We are not that different after all – Irene Tami-Maury – USA 2005-2007

During a social gathering back in 2004, I heard about the Fulbright Scholarship for the first time. At that time, I was a dental faculty member in my home country, Venezuela, conducting clinical research and providing dental care to people living with HIV. The thought of becoming a Fulbrighter didn’t occur to me, despite my previous academic achievements. This is mainly because I was a young mother and mistakenly assumed I was less competitive for any scholarship that implied moving abroad with family, adapting to a new culture, and learning a different language.

However in 2005, I became a Fulbright Scholar and landed in the United States with two suitcases filled with enthusiasm to pursue a doctorate in Public Health. Having the extraordinary opportunity to be exposed not only to the US culture but to the languages and beliefs of people from nationalities all over the world made the experience much more thrilling. No matter what part of the world we come from, fundamentally, we humans are not that different after all. The diversity awareness and cross-cultural sensitivity I gained as a Fulbrighter in the US has echoed through everything I do as a public health researcher working on improving vulnerable populations’ quality of life. Nowhere in my wildest dreams did I ever think the Fulbright experience would have the biggest impact on shaping not only my professional career but my personal life.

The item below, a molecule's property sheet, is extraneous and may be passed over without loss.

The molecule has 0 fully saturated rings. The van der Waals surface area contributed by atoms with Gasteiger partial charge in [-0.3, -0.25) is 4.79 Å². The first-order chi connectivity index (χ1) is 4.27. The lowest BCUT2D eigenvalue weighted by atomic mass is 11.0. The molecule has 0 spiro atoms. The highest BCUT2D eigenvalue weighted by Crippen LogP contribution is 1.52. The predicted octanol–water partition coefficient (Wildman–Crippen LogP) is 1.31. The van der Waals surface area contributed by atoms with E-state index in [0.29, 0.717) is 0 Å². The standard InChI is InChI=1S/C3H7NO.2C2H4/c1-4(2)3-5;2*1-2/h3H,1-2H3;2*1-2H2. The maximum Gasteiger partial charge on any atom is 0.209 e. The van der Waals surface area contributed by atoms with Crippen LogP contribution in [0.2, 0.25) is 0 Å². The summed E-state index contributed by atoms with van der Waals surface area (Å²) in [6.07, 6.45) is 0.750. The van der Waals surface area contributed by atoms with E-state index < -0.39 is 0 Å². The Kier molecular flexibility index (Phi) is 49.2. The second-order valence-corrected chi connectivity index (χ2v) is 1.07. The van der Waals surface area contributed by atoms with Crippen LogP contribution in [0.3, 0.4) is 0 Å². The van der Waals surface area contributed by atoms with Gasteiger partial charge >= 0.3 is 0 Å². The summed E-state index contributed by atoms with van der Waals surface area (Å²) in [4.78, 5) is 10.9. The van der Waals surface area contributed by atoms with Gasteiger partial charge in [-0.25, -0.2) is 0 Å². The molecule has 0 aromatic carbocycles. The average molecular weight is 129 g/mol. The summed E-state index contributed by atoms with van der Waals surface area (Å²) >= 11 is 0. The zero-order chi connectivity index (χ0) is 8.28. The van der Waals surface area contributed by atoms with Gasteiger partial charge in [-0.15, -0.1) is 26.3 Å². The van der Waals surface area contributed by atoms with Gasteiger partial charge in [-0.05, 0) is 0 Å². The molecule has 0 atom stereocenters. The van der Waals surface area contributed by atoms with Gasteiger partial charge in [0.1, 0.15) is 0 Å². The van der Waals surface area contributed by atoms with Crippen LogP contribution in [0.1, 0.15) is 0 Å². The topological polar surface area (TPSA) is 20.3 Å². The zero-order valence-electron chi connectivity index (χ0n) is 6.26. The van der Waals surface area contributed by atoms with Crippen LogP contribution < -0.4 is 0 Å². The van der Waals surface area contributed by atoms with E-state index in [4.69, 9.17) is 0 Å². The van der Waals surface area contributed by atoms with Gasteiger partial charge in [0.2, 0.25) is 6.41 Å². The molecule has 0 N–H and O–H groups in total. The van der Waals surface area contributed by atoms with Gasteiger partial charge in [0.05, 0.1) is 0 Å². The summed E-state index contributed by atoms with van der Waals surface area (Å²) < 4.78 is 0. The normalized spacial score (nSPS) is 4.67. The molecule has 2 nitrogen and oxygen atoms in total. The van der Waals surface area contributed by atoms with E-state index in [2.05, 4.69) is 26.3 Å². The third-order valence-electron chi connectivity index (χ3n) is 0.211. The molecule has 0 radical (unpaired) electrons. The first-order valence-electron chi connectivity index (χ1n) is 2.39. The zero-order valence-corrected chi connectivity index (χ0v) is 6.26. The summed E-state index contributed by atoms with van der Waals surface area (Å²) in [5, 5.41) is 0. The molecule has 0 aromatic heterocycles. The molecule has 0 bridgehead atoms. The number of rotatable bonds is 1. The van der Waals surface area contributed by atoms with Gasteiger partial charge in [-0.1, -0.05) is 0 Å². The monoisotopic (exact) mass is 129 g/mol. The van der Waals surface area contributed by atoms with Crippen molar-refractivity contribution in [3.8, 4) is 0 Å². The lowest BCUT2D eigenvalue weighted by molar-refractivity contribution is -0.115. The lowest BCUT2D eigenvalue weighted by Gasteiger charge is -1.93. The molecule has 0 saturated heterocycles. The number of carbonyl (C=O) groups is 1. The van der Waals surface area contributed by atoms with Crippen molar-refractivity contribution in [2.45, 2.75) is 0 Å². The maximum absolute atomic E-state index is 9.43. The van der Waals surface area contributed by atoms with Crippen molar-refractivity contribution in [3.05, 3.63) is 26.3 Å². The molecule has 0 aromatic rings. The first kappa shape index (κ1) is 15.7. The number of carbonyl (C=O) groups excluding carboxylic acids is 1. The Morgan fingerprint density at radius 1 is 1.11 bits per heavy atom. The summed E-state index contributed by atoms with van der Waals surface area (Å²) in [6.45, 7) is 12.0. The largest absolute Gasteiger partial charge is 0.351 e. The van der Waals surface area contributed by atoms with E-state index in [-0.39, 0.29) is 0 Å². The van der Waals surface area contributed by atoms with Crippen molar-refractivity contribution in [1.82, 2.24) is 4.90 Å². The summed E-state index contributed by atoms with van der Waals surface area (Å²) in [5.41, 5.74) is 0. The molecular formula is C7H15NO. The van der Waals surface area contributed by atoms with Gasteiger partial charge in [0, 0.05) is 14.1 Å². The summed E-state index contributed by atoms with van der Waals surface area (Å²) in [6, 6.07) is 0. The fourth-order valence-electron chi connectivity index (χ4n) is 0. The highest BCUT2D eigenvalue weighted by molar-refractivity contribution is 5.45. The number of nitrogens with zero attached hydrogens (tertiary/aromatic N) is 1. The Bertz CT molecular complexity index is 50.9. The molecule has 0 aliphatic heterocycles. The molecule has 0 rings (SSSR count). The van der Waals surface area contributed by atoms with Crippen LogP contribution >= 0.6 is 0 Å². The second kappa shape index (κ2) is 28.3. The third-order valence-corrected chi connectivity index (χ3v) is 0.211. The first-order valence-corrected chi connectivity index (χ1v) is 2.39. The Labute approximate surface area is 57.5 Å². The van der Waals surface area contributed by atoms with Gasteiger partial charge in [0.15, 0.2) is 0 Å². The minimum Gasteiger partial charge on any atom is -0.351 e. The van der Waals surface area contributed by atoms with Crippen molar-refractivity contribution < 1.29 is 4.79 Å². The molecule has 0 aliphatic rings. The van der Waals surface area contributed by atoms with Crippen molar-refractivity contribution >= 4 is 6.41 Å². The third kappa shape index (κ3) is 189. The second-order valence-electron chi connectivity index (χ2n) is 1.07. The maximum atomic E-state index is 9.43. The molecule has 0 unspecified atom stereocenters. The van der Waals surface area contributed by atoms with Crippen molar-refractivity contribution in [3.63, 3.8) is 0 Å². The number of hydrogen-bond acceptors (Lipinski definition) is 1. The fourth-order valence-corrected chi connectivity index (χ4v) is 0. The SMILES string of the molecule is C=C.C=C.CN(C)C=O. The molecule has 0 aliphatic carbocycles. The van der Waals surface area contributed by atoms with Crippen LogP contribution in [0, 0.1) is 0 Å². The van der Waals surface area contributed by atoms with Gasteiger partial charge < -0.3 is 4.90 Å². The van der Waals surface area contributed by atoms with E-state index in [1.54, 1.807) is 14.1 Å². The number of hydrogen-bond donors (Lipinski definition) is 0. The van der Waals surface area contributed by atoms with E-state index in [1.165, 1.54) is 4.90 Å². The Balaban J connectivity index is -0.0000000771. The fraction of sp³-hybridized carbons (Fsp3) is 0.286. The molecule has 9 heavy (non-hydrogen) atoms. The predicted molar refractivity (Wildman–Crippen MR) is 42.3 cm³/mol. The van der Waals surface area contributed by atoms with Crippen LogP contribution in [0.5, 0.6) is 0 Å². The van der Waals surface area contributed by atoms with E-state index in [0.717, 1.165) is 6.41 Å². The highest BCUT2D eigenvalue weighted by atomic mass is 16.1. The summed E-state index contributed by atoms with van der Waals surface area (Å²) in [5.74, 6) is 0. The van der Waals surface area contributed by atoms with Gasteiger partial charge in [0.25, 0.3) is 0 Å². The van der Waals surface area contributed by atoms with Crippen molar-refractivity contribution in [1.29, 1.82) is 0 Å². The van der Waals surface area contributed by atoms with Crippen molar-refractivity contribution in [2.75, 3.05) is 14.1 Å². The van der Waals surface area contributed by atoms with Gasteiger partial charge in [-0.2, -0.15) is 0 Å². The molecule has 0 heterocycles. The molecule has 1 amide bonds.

Irene Tami-Maury – Fulbright to USA 2005-2007

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